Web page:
The Optimist’s Take – Light Nose Tackles
For a team facing so much adversity in the past season and heading into the next with a litany of questions to address, it’s natural to consider the issues and how they can either go right or wrong, as well as how they will affect the broader dynamics and future success of the team, both heading into this season and into the future.
Though not statistically true, it is technically true that every team enters the offseason with the potential to finish the year as the league champion or as the first team on the clock in the next draft.
Some teams have a wider realistic range than others, and I think the Pittsburgh Steelers are one of those teams. Think of them as Schrödinger’s franchise; in February, they are both future champions and future owners of the top draft pick.
In order to gain a better feel for not only the issues facing the team this year, but how those issues might play out, it’s useful to take the devil’s advocate approach. This is the optimistic side of the coin.
Question: Can the Steelers afford to continue to do without a traditional nose tackle?
The Steelers conducted a bit of an experiment last season when they parted ways with longtime nose tackle Casey Hampton, who was about as traditional as a 3-4 nose tackle can ever get.
That experiment was to see if they could still be effective by putting a couple of defensive ends on a fat man’s diet and playing them in the middle of the defensive line. The end results send some mixed signals.
While the overall performance of the defense was certainly lacking, and more to the point when it comes to nose tackle, the run defense was at times worryingly porous, it’s not so simple as to just say that it was because they ‘don’t have a nose tackle’.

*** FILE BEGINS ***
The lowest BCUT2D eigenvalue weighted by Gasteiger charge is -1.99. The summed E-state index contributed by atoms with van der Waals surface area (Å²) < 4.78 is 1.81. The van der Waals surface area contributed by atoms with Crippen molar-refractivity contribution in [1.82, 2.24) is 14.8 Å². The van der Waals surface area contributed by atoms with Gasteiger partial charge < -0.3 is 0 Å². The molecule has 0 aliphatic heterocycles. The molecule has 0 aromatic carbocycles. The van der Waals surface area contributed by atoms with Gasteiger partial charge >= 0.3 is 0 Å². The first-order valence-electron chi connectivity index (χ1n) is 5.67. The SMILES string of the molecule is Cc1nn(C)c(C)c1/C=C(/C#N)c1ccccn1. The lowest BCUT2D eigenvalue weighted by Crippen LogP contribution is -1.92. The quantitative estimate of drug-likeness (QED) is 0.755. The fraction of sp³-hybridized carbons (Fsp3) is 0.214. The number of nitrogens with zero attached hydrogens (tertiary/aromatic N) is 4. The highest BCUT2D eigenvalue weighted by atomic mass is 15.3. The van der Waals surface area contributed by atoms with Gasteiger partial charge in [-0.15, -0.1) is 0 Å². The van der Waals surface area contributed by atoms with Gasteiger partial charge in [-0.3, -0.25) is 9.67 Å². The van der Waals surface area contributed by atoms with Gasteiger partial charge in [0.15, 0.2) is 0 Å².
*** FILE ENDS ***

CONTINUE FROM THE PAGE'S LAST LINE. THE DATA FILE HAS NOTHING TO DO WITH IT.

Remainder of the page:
In fact, as we have detailed before, the opposing yards per carry when running up the middle against the Steelers’ base defense was more than respectable, which would suggest that Steve McLendon, and occasionally Al Woods, generally held their own in the trenches, despite the belief by many that they are too small for the position.
So why the seeming urgency by certain sectors of the media, and the Steelers’ fan base, to replace McLendon? After all, much of the success that opponents found on the ground came around the perimeter and as the result of missed tackles, exacerbated by the issues of rookies playing on defense.
Yet a large portion of mock drafts continue to have the Steelers taking a nose tackle in the first round, under the assumption that he’ll be the next Hampton, settling the position for the next decade and bringing the run defense to prominence again.
While McLendon may never clog the middle of the offensive line quite the way a more traditional nose tackle can by consistently drawing and navigating double teams, he did show that his athleticism and mobility allows him to play the run effectively on his own. It also allows him to be more effective as a pass rusher.
The same can be said of Woods, who started two games at nose tackle last season and spent the offseason practicing as the second-team nose tackle ahead of Hebron Fangupo and Alameda Ta’amu.
Both McLendon and Woods still have room to grow, and I believe the defense can be just as effective, though perhaps in slightly different ways, with those two centering the defense, as long as the rest of the defense does a better job of holding its own after missing more tackles than any year in recent memory.